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Payments for Ecosystem Services and Offsetting

What are PES and Offsetting schemes?

Payments for Ecosystem Services (PES) are mechanisms which allow the private and public sector to fund environmental enhancement or conservation initiatives. They create financial incentives for farmers and other landowners (“sellers”) to contribute to improving the environment above and beyond the minimum standard required by law or regulation. The enhanced ecosystem service delivery brings direct or indirect financial benefits to industry, developers, and the public (“buyers”), incentivising them to invest in these projects.

Offsetting schemes are similar to PES schemes, except that they are driven by regulatory or voluntary caps on environmental degradation, incentivising buyers to invest in projects that deliver additional environmental gain.

Hundreds of schemes are in place worldwide, including a number in the UK, delivering benefits for water quality and quantity, flood risk, carbon, biodiversity, pest management and recreation. This is a growing market with a number of economic, regulatory, and environmental drivers. 

 Key Drivers for PES and Offsetting schemes

  • Economic: Direct financial benefits to buyers and indirect financial benefits to society; Sellers receive a secure, alternative income source for their land.   
  • Regulatory: Meet local, national, and international targets for water, carbon, biodiversity and other environmental factors.  
  • Environmental: Deliver enhancements above and beyond minimum legal and regulatory standards.

What services can ADAS provide?

ADAS offers a breadth of technical expertise in land management, catchment management, environmental modelling, economic analysis and on-farm advice. ADAS uses these to develop PES and offsetting schemes in the following ways:    

  • Market Research: Matching buyers and sellers through site finding and site evaluation.
  • Brokerage: Intermediation between buyers and sellers. Ensuring agreements deliver value to both parties.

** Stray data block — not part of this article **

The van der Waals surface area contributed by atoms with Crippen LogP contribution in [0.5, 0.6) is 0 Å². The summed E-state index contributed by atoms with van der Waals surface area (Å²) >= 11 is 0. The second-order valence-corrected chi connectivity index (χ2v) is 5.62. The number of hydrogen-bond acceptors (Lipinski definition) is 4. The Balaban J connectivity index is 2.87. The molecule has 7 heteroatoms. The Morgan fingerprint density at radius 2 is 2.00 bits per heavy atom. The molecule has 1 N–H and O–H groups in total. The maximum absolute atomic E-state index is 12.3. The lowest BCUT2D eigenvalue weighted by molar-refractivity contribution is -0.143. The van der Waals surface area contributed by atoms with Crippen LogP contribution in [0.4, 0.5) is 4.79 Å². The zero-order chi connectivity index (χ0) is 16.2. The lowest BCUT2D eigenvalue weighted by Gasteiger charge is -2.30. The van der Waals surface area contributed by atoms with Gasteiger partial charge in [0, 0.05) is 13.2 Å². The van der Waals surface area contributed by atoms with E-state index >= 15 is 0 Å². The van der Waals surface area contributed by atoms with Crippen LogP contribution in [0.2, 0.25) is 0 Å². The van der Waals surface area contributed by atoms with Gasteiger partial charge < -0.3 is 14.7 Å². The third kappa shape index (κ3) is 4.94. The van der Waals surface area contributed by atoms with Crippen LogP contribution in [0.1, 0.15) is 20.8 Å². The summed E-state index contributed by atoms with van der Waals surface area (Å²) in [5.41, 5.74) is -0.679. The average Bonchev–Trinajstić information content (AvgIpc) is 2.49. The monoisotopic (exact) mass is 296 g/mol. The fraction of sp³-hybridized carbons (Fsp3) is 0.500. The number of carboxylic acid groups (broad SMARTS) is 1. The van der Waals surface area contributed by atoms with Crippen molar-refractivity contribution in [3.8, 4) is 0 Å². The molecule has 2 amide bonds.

• Design and Implementation: Ensuring schemes will achieve environmental and economic objectives through good design and practical advice, backed by scientific evidence and experience.
  • Evaluation and Audit: Application of robust environmental monitoring tools to measure scheme performance, identify and address issues, and improve the overall design. 
  • Policy Advice: Advising policy-makers and regulators to help progress, improve and initiate new schemes.

Case studies

The following schematic shows a simplified version of a PES scheme aimed at improving water quality before and after implementation. This type of scheme could also potentially deliver benefits to biodiversity, greenhouse gas emissions, flood risk management, and recreational access.

PES Scheme:

Before.  Farm emissions of sediment, pesticide and nutrients to watercourse are in line with minimum requirements. Water company bears cost of treatment to potable standards through end-of-pipe methods.

After.  Water company pays landowners to change management/land use. Sediment, pesticide, and nutrient loading of watercourse caused by farms decreases. Cost of end-of-pipe treatment reduces. Other benefits may be realised.


Case Study: Nutrient Offsetting Schemes in Wales

In one catchment, ADAS synthesised environmental and economic evidence from previous water quality PES and offsetting schemes to develop a new nutrient banking framework. Existing sources of pollution were then identified and evaluated, and a selection of land management approaches to alleviate the problem were produced.

In another catchment, ADAS used “Farmscoper” tool to monitor and evaluate the effectiveness of an existing nutrient offset scheme operated by farms supplying a local creamery. This tool improved the quality of the metrics and identified potential issues with scheme implementation. ADAS continues to evaluate and monitor the nutrient offset as part of a permit compliance condition for the creamery. 

  • Scheme framework improved by review of previous work
  • Innovative nutrient banking scheme developed
  • A state-of-the-art scientific tool to identify pollution sources and select appropriate land management changes
  • Detailed monitoring and evaluation helps prove scheme effectiveness

Case study:  Scoping the strengths and weaknesses of different auction and PES mechanisms for Countryside Stewardship

ADAS provided strategic advice to DEFRA on alternative mechanisms for allocating agri-environment contracts to help achieve a more cost-effective use of public funds.  ADAS explored the use of reverse auctions whereby farmers opt into a bidding process, offering to manage their land under prescribed management options at a price that reflects their cost of doing so. ADAS explored opportunities for the private sector to participate by offering match funding for agri-environmental schemes where there are common goals and mutual benefits for private firms and society. 

Client Benefits

  • Reverse auction approach offers increased competition and cost savings to the government.
  • Options for public/private funding for agri-environmental schemes identified and may be piloted

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